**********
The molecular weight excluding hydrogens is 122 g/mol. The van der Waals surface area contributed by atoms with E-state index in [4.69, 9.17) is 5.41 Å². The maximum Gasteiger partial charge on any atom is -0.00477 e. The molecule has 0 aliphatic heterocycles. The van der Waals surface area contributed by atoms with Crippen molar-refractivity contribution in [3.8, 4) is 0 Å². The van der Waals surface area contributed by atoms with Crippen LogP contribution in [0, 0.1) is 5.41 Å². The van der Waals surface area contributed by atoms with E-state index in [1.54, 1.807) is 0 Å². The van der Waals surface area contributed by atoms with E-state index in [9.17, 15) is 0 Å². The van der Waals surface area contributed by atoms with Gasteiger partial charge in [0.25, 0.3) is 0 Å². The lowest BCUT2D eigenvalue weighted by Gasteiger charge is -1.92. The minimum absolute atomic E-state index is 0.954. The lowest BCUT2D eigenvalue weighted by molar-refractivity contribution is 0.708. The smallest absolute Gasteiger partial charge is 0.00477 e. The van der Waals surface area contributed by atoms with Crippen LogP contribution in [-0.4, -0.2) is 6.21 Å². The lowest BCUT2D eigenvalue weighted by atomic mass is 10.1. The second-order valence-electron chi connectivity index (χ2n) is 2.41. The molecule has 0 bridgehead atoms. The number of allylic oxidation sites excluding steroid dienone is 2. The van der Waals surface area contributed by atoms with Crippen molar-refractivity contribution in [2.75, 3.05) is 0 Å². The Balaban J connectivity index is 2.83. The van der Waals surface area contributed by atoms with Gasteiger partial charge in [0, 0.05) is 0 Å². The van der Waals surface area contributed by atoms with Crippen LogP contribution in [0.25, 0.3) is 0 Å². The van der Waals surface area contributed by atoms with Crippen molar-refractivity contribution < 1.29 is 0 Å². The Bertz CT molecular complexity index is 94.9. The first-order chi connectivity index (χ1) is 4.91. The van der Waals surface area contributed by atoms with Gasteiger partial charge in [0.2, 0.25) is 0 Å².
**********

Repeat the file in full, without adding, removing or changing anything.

The molecular weight excluding hydrogens is 122 g/mol. The van der Waals surface area contributed by atoms with E-state index in [4.69, 9.17) is 5.41 Å². The maximum Gasteiger partial charge on any atom is -0.00477 e. The molecule has 0 aliphatic heterocycles. The van der Waals surface area contributed by atoms with Crippen molar-refractivity contribution in [3.8, 4) is 0 Å². The van der Waals surface area contributed by atoms with Crippen LogP contribution in [0, 0.1) is 5.41 Å². The van der Waals surface area contributed by atoms with E-state index in [1.54, 1.807) is 0 Å². The van der Waals surface area contributed by atoms with E-state index in [9.17, 15) is 0 Å². The van der Waals surface area contributed by atoms with Gasteiger partial charge in [0.25, 0.3) is 0 Å². The lowest BCUT2D eigenvalue weighted by Gasteiger charge is -1.92. The minimum absolute atomic E-state index is 0.954. The lowest BCUT2D eigenvalue weighted by molar-refractivity contribution is 0.708. The smallest absolute Gasteiger partial charge is 0.00477 e. The van der Waals surface area contributed by atoms with Crippen LogP contribution in [-0.4, -0.2) is 6.21 Å². The lowest BCUT2D eigenvalue weighted by atomic mass is 10.1. The second-order valence-electron chi connectivity index (χ2n) is 2.41. The molecule has 0 bridgehead atoms. The number of allylic oxidation sites excluding steroid dienone is 2. The van der Waals surface area contributed by atoms with Crippen molar-refractivity contribution in [2.75, 3.05) is 0 Å². The Balaban J connectivity index is 2.83. The van der Waals surface area contributed by atoms with Gasteiger partial charge in [0, 0.05) is 0 Å². The van der Waals surface area contributed by atoms with Crippen LogP contribution in [0.25, 0.3) is 0 Å². The van der Waals surface area contributed by atoms with Crippen molar-refractivity contribution < 1.29 is 0 Å². The Bertz CT molecular complexity index is 94.9. The first-order chi connectivity index (χ1) is 4.91. The van der Waals surface area contributed by atoms with Gasteiger partial charge in [0.2, 0.25) is 0 Å².